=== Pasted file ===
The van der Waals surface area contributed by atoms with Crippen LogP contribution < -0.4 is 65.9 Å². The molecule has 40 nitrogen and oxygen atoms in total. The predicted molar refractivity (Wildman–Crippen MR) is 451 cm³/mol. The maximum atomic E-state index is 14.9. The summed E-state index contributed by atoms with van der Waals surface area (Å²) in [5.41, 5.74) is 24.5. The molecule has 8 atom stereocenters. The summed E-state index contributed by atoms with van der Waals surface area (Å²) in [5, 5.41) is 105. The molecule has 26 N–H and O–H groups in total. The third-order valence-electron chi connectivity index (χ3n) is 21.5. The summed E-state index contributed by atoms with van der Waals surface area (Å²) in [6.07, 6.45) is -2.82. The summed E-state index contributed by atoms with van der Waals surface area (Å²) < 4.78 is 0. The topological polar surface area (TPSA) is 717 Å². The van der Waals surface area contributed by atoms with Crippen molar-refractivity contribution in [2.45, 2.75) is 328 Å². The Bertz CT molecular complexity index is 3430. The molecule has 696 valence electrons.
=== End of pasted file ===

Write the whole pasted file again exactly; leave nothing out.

The van der Waals surface area contributed by atoms with Crippen LogP contribution < -0.4 is 65.9 Å². The molecule has 40 nitrogen and oxygen atoms in total. The predicted molar refractivity (Wildman–Crippen MR) is 451 cm³/mol. The maximum atomic E-state index is 14.9. The summed E-state index contributed by atoms with van der Waals surface area (Å²) in [5.41, 5.74) is 24.5. The molecule has 8 atom stereocenters. The summed E-state index contributed by atoms with van der Waals surface area (Å²) in [5, 5.41) is 105. The molecule has 26 N–H and O–H groups in total. The third-order valence-electron chi connectivity index (χ3n) is 21.5. The summed E-state index contributed by atoms with van der Waals surface area (Å²) in [6.07, 6.45) is -2.82. The summed E-state index contributed by atoms with van der Waals surface area (Å²) < 4.78 is 0. The topological polar surface area (TPSA) is 717 Å². The van der Waals surface area contributed by atoms with Crippen molar-refractivity contribution in [2.45, 2.75) is 328 Å². The Bertz CT molecular complexity index is 3430. The molecule has 696 valence electrons.